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    • "Luciferase-expressing mosquito stages could speed up and simplify the transmission blocking vaccine effect as assessment of parasite load could be achieved automatically in a plate reader and thus be more reliably measured. Although a fluorescent Plasmodium berghei parasite line has been created to measure the effect of transmission blocking [9], measurement of luciferase activity is simpler to achieve and ultimately, interventions need to be tested on the human malaria parasite rather than a model rodent malaria parasite. Similarly, a luciferase expressing P. falciparum liver stage parasite could be used to assess interventions that aim at blocking human infection. "
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    ABSTRACT: Plasmodium falciparum is the pathogenic agent of the most lethal of human malarias. Transgenic P. falciparum parasites expressing luciferase have been created to study drug interventions of both asexual and sexual blood stages but luciferase-expressing mosquito stage and liver stage parasites have not been created which has prevented the easy quantification of mosquito stages (e.g. for transmission blocking interventions) and liver stage development (for interventions that prevent infection). To overcome this obstacle, we have created a transgenic P. falciparum NF54 parasite that expresses a GFP-luciferase transgene throughout the life cycle. Luciferase expression is robust and measurable at all life cycle stages, including midgut oocyst, and salivary gland sporozoites as well as liver stages, where in vivo development is easily measurable using humanized mouse infections in conjunction with an in vivo imaging system. This parasite reporter strain will accelerate testing of interventions against mosquito stages and pre-erythrocytic life cycle stages.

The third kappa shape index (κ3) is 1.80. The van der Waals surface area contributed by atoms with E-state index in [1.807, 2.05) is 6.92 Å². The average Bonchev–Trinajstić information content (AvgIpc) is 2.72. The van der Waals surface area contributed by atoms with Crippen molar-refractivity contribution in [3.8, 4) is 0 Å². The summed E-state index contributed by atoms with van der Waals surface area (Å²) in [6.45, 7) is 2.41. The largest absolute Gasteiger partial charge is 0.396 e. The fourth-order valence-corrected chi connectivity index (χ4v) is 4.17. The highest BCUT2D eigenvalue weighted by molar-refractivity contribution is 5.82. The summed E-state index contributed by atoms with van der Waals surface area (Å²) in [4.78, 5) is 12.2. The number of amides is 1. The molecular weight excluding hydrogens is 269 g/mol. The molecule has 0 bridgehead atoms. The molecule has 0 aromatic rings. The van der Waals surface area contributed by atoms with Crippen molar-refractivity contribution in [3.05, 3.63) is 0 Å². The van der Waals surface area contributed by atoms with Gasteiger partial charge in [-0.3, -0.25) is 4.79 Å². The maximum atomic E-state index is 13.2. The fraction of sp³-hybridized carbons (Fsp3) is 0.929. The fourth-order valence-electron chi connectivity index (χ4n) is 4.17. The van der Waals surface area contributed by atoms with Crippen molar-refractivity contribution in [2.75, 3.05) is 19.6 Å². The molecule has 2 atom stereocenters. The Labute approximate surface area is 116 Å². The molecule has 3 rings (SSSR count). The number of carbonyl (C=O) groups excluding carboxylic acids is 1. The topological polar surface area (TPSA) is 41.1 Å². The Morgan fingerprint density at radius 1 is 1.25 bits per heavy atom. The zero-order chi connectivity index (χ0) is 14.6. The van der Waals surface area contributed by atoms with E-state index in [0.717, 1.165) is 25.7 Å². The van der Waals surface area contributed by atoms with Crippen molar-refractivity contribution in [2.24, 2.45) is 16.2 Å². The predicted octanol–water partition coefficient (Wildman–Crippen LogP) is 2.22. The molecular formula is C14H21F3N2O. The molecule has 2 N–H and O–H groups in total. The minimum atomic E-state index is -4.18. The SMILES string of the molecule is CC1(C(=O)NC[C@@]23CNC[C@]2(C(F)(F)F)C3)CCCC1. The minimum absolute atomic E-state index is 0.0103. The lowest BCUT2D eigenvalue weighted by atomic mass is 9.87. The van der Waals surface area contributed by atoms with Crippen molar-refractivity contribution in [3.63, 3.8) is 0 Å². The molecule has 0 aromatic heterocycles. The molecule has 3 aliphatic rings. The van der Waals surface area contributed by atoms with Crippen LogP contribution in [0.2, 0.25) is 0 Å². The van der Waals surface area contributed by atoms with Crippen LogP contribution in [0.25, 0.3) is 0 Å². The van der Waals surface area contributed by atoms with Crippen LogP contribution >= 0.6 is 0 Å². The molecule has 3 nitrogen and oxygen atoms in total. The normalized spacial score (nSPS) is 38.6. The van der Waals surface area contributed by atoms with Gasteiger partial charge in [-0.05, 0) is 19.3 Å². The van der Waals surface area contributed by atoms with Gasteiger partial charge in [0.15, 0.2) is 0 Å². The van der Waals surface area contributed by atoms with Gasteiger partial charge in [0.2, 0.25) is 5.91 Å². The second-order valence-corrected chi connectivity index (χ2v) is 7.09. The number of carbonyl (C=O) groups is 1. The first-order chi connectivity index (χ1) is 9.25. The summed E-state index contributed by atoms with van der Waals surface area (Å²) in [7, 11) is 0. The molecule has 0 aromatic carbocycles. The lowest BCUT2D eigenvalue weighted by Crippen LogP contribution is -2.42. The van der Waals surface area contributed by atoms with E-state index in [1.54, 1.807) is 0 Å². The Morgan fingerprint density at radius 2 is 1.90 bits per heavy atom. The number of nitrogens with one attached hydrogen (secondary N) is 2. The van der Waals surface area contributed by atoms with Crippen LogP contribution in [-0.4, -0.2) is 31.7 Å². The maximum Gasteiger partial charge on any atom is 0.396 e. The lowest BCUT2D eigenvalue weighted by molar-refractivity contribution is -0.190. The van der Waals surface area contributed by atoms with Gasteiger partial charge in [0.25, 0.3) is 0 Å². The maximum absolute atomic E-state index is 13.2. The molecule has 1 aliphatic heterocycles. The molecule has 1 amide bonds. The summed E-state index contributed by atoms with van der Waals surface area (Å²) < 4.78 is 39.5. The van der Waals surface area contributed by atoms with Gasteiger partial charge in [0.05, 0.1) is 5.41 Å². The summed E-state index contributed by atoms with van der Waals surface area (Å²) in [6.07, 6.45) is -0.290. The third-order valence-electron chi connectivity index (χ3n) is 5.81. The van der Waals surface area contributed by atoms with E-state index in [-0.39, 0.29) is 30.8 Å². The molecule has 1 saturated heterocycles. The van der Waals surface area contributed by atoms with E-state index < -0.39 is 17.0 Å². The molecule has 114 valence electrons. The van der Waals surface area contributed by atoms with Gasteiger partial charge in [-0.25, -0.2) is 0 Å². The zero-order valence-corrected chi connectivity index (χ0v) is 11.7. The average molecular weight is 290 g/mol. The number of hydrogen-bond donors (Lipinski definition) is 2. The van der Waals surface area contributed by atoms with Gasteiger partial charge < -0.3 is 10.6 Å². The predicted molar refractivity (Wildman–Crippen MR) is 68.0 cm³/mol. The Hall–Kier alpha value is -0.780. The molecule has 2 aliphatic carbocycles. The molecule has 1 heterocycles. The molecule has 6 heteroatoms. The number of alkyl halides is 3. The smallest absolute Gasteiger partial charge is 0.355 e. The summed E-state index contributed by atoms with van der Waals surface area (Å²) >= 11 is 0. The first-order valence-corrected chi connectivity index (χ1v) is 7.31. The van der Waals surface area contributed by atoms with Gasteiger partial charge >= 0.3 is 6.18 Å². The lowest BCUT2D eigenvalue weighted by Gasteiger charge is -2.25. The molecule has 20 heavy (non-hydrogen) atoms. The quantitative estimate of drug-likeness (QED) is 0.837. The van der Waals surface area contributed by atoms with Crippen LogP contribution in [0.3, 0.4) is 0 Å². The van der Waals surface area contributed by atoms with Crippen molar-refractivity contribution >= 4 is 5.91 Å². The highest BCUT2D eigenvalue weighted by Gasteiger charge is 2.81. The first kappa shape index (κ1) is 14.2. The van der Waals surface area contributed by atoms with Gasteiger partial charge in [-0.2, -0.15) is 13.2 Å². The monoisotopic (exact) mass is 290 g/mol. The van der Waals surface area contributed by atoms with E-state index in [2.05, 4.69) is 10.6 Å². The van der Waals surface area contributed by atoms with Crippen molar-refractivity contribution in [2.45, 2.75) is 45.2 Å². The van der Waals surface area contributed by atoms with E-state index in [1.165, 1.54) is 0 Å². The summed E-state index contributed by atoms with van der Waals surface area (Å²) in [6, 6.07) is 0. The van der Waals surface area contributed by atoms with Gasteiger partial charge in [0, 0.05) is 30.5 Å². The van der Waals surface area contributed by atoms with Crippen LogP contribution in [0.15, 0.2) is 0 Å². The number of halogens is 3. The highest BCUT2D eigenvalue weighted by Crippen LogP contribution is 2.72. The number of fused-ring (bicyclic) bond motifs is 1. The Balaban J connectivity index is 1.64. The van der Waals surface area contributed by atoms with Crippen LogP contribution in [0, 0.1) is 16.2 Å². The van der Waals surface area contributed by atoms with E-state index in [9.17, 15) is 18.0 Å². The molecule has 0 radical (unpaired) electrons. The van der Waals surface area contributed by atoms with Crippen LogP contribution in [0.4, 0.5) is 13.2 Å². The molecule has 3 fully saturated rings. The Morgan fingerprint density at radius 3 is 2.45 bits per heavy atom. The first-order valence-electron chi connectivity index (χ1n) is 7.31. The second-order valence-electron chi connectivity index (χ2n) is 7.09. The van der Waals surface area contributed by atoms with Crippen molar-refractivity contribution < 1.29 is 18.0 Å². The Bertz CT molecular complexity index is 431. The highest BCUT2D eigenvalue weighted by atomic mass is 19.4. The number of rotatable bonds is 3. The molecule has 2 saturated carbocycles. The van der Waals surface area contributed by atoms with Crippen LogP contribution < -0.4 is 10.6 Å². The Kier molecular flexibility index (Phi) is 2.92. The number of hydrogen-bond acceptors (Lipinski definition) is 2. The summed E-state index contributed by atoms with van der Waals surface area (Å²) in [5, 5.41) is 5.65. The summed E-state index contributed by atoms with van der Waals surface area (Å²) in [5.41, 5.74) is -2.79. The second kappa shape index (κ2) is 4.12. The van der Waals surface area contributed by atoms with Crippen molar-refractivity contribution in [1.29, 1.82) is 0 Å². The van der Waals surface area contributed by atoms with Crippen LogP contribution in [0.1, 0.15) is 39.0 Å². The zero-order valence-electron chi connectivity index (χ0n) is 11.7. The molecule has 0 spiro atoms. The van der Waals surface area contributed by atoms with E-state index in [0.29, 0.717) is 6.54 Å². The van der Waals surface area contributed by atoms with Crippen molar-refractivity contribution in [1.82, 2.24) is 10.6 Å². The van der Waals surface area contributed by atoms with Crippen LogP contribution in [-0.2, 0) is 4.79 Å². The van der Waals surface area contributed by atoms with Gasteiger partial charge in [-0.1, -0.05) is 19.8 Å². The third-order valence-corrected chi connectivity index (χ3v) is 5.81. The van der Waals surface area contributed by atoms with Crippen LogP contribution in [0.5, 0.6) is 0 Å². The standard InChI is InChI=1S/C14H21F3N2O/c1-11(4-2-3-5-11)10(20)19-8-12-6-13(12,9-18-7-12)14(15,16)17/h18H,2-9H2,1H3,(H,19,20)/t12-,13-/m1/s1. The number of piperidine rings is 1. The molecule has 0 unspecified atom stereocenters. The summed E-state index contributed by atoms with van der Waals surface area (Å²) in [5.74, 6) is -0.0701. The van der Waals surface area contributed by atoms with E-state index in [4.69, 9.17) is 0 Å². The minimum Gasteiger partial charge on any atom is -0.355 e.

Molecular and Biochemical Parasitology 10/2012; 186(2). DOI:10.1016/j.molbiopara.2012.10.004 · 1.79 Impact Factor
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    Microbial pathogens and strategies for combating them: science, technology and education., 2013 edited by A. Mendez Vilas, 01/2013: chapter Antimalarial drugs resistance in Plasmodium falciparum and the current strategies to overcome them.: pages 269-282; Formatex Research Center., ISBN: ISBN-13 Vol. 1: 978-84-939843-9-7